Capitalism is exploitation -- the virtue of the vicious and the survival of the meanest which brings with it degradation. In many ways Tolkien's timeless character Saruman in his last days is the embodiment of this (Tolkien, 375-400). The exploitation of the shire and its utter and total destruction near the end of the Lord of the Rings is a perfect example of mechanization. The truth of the statement however is tested given that there are by-products of capitalism, admittedly the philanthropy all around the world by leading capitalists like George Soros and his Open Society Initiative or Bill Gates foundation. The examples are numerous.
Dialectical marxist analysis shows that capitalism has played an important part in demolishing existing means of production. Why is that a good thing. It is not necessarily a good thing but in pre-industrial societies it has been an important vehicle of change for it helps societies to graduate from feudal to a more modern dispensation. Even Karl Marx noted in his essay in New York Tribune in 1853.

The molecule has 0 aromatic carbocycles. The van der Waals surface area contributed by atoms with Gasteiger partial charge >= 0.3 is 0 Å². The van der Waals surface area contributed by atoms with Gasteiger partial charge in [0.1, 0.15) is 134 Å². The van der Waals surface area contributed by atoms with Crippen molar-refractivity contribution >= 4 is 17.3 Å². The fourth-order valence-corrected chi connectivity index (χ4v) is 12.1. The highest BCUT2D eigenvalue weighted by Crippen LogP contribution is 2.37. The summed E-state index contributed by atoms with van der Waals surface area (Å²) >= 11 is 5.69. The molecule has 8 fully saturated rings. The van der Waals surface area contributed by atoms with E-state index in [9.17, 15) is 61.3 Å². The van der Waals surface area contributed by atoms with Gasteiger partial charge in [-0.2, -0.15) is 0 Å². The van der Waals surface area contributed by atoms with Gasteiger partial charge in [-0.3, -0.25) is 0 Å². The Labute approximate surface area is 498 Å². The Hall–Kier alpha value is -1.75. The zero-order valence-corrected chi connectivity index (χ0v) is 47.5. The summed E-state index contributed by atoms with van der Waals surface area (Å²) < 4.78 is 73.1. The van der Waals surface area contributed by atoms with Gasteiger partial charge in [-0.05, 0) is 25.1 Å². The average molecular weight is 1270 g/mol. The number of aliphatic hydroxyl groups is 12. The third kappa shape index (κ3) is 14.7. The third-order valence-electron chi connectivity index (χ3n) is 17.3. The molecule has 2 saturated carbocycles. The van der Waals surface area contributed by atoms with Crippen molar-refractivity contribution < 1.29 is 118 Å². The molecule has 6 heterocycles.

Timur Kuran's brilliant thesis on why Muslim societies have remained backward seconds this. The reasons for decline of wealth in Muslim societies relative to the rest of world over the past 400 years has been located in the resistance by Islamic institutions and legal system to wholesale capitalist production (Kuran, 150, 2010). This argument is not without merit and constitutes a cogent counter argument to some of the more vexatious and audacious claims of the author.
That sustainable development should take into account environmental damage is a moot point but for societies at a different stage of economic and social evolution there are certain urgent issues which cannot be tackled by reinventing the wheel. Perhaps the whole argument of a systems approach is more germane to evolved societies.
Social costs/externalities have to be subsidized by a social welfare state. It is here that things like Kyoto Protocol have a role to play. Perhaps the argument is over-stretched because these devices constitute an improvement on the capitalist system. The capitalist democratic system is triumphant and ascendant. The end of history (fukuyama, 55) is already here or so it seems.
Here it is important to integrate the systems approach to inform…[continue]